To the Manor Born: The Complete Series (review)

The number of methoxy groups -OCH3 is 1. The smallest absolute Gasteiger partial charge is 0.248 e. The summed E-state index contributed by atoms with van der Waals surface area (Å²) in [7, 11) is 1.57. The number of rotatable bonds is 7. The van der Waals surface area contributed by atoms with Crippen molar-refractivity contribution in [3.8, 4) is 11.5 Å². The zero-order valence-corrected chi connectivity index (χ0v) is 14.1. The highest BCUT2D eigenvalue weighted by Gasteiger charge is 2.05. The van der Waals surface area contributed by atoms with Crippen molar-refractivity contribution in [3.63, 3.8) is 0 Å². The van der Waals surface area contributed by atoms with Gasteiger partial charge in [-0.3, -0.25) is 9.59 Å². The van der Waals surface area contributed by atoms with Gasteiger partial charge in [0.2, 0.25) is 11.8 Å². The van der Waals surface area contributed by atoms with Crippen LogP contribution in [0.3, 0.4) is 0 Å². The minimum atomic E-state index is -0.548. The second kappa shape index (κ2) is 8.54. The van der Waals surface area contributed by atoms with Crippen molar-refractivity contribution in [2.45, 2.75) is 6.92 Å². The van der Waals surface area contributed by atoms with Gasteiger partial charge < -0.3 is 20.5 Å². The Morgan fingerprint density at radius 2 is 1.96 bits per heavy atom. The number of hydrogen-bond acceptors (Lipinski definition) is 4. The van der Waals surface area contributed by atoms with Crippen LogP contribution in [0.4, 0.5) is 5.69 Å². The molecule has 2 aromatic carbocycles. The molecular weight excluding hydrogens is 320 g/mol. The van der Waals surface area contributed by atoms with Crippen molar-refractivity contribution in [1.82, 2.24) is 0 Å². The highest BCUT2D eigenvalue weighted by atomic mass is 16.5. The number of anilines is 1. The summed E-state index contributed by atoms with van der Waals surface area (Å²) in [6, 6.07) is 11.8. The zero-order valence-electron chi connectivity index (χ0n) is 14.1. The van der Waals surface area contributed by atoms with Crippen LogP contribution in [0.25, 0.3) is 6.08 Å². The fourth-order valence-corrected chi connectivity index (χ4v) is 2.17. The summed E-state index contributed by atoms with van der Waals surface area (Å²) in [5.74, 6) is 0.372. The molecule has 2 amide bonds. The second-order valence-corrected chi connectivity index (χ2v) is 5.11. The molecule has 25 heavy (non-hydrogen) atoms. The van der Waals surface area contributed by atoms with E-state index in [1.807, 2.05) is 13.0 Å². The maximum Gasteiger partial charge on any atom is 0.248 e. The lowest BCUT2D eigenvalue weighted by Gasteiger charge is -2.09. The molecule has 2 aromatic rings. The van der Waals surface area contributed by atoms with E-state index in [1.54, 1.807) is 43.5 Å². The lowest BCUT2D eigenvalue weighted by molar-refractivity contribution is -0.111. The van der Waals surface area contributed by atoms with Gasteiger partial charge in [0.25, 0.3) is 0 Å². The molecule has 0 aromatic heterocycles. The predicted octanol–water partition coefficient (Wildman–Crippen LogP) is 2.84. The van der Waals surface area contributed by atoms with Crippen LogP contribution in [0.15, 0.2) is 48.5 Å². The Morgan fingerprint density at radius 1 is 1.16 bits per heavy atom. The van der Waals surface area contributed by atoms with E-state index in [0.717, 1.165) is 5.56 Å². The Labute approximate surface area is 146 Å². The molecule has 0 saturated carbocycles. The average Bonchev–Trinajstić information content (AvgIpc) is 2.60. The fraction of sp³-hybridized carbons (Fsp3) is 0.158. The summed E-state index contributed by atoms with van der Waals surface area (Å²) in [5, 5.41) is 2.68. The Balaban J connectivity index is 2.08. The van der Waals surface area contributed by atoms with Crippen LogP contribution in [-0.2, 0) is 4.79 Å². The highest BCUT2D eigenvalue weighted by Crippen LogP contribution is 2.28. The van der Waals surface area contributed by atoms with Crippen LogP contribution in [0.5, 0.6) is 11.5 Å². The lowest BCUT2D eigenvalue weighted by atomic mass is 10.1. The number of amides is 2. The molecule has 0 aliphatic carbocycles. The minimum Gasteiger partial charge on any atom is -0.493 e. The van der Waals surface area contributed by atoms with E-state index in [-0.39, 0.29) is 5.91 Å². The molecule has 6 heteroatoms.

Upstart millionaire entrepreneur buys ancestral estate of upper-crust but destitute patrician. Gently witty class comedy ensues, as only the BBC can produce. Over the course of 20 half-hour episodes spread over three years — 1979 to 1981 — Richard DeVere (Peter Bowles) and Audrey Fforbes-Hamilton (Penelope Keith) spar over matters of taste, propriety, and the appropriate behavior for landed folk, and dance around their simmering attraction for each other. (A bonus disc includes a 1979 Christmas special and four never-filmed radio episodes.) The series has held up quite well, 25 years later, and not just in a technical sense, though the audio and video are practically perfect. No, what has yet to run out of steam is the perverse charm to be had in watching Britain cling to its outmoded yet romantic ideals of aristocracy, despite the impossibility of maintaining such a system — “recently impoverished gentry” would seem an oxymoron if it weren’t so obviously a major issue in contemporary British society. And watching old-money-with-no-money clashing with new-money-and-rolling-in-it has a certain revolutionary, democratic appeal for American audiences, like we’re watching the scales get rebalanced right before our very eyes. And it doesn’t hurt that Bowles and Keith are two of the best British comedy has to offer.